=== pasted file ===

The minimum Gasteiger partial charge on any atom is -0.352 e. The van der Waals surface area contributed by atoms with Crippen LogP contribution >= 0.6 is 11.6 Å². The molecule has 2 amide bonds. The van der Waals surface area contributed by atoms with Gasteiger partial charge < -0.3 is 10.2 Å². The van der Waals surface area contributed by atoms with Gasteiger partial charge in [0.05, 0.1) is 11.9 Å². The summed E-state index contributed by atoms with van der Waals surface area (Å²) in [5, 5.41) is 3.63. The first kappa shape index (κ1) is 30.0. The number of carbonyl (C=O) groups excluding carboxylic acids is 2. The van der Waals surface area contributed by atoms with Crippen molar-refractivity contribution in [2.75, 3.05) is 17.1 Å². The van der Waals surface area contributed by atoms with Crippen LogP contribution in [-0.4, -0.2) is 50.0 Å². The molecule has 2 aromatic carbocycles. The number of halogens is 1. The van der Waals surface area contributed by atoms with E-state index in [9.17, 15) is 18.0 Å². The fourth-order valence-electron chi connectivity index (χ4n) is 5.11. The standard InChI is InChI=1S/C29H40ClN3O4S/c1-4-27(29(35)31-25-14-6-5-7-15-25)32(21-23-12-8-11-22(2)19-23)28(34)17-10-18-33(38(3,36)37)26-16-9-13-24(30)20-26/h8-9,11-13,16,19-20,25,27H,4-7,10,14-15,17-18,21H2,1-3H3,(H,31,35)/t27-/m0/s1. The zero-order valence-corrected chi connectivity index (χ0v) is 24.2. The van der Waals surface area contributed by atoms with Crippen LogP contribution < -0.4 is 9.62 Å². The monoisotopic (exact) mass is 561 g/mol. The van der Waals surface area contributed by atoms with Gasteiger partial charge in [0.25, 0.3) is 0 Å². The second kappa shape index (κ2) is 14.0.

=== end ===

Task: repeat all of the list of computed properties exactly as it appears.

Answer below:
The minimum Gasteiger partial charge on any atom is -0.352 e. The van der Waals surface area contributed by atoms with Crippen LogP contribution >= 0.6 is 11.6 Å². The molecule has 2 amide bonds. The van der Waals surface area contributed by atoms with Gasteiger partial charge < -0.3 is 10.2 Å². The van der Waals surface area contributed by atoms with Gasteiger partial charge in [0.05, 0.1) is 11.9 Å². The summed E-state index contributed by atoms with van der Waals surface area (Å²) in [5, 5.41) is 3.63. The first kappa shape index (κ1) is 30.0. The number of carbonyl (C=O) groups excluding carboxylic acids is 2. The van der Waals surface area contributed by atoms with Crippen molar-refractivity contribution in [2.75, 3.05) is 17.1 Å². The van der Waals surface area contributed by atoms with Crippen LogP contribution in [-0.4, -0.2) is 50.0 Å². The molecule has 2 aromatic carbocycles. The number of halogens is 1. The van der Waals surface area contributed by atoms with E-state index in [9.17, 15) is 18.0 Å². The fourth-order valence-electron chi connectivity index (χ4n) is 5.11. The standard InChI is InChI=1S/C29H40ClN3O4S/c1-4-27(29(35)31-25-14-6-5-7-15-25)32(21-23-12-8-11-22(2)19-23)28(34)17-10-18-33(38(3,36)37)26-16-9-13-24(30)20-26/h8-9,11-13,16,19-20,25,27H,4-7,10,14-15,17-18,21H2,1-3H3,(H,31,35)/t27-/m0/s1. The zero-order valence-corrected chi connectivity index (χ0v) is 24.2. The van der Waals surface area contributed by atoms with Crippen LogP contribution < -0.4 is 9.62 Å². The monoisotopic (exact) mass is 561 g/mol. The van der Waals surface area contributed by atoms with Gasteiger partial charge in [0.25, 0.3) is 0 Å². The second kappa shape index (κ2) is 14.0.